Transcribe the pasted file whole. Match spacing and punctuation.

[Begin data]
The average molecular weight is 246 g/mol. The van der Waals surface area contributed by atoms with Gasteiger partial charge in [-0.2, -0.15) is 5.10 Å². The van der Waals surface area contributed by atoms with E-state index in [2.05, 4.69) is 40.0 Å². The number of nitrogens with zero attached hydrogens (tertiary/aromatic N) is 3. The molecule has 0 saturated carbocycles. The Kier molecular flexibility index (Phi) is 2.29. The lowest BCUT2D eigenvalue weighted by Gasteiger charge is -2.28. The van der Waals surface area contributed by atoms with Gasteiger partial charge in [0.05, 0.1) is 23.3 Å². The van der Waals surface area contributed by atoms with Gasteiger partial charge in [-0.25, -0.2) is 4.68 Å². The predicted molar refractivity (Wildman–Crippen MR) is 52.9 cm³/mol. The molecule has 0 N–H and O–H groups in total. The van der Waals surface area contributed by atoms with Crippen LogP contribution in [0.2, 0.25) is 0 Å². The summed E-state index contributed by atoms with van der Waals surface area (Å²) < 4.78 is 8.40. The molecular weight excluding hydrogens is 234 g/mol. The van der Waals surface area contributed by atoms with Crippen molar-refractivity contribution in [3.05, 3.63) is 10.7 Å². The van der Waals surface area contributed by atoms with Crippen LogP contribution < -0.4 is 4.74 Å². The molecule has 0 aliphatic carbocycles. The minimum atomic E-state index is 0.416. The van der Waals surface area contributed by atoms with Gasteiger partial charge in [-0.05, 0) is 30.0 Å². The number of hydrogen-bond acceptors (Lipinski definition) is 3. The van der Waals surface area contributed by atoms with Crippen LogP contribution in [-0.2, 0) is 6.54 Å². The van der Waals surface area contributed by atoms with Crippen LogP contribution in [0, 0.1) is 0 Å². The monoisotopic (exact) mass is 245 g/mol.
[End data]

The average molecular weight is 246 g/mol. The van der Waals surface area contributed by atoms with Gasteiger partial charge in [-0.2, -0.15) is 5.10 Å². The van der Waals surface area contributed by atoms with E-state index in [2.05, 4.69) is 40.0 Å². The number of nitrogens with zero attached hydrogens (tertiary/aromatic N) is 3. The molecule has 0 saturated carbocycles. The Kier molecular flexibility index (Phi) is 2.29. The lowest BCUT2D eigenvalue weighted by Gasteiger charge is -2.28. The van der Waals surface area contributed by atoms with Gasteiger partial charge in [0.05, 0.1) is 23.3 Å². The van der Waals surface area contributed by atoms with Gasteiger partial charge in [-0.25, -0.2) is 4.68 Å². The predicted molar refractivity (Wildman–Crippen MR) is 52.9 cm³/mol. The molecule has 0 N–H and O–H groups in total. The van der Waals surface area contributed by atoms with Crippen LogP contribution in [0.2, 0.25) is 0 Å². The summed E-state index contributed by atoms with van der Waals surface area (Å²) < 4.78 is 8.40. The molecular weight excluding hydrogens is 234 g/mol. The van der Waals surface area contributed by atoms with Crippen molar-refractivity contribution in [3.05, 3.63) is 10.7 Å². The van der Waals surface area contributed by atoms with Crippen LogP contribution < -0.4 is 4.74 Å². The molecule has 0 aliphatic carbocycles. The minimum atomic E-state index is 0.416. The van der Waals surface area contributed by atoms with Gasteiger partial charge in [-0.05, 0) is 30.0 Å². The number of hydrogen-bond acceptors (Lipinski definition) is 3. The van der Waals surface area contributed by atoms with Crippen LogP contribution in [-0.2, 0) is 6.54 Å². The van der Waals surface area contributed by atoms with Crippen LogP contribution in [0, 0.1) is 0 Å². The monoisotopic (exact) mass is 245 g/mol.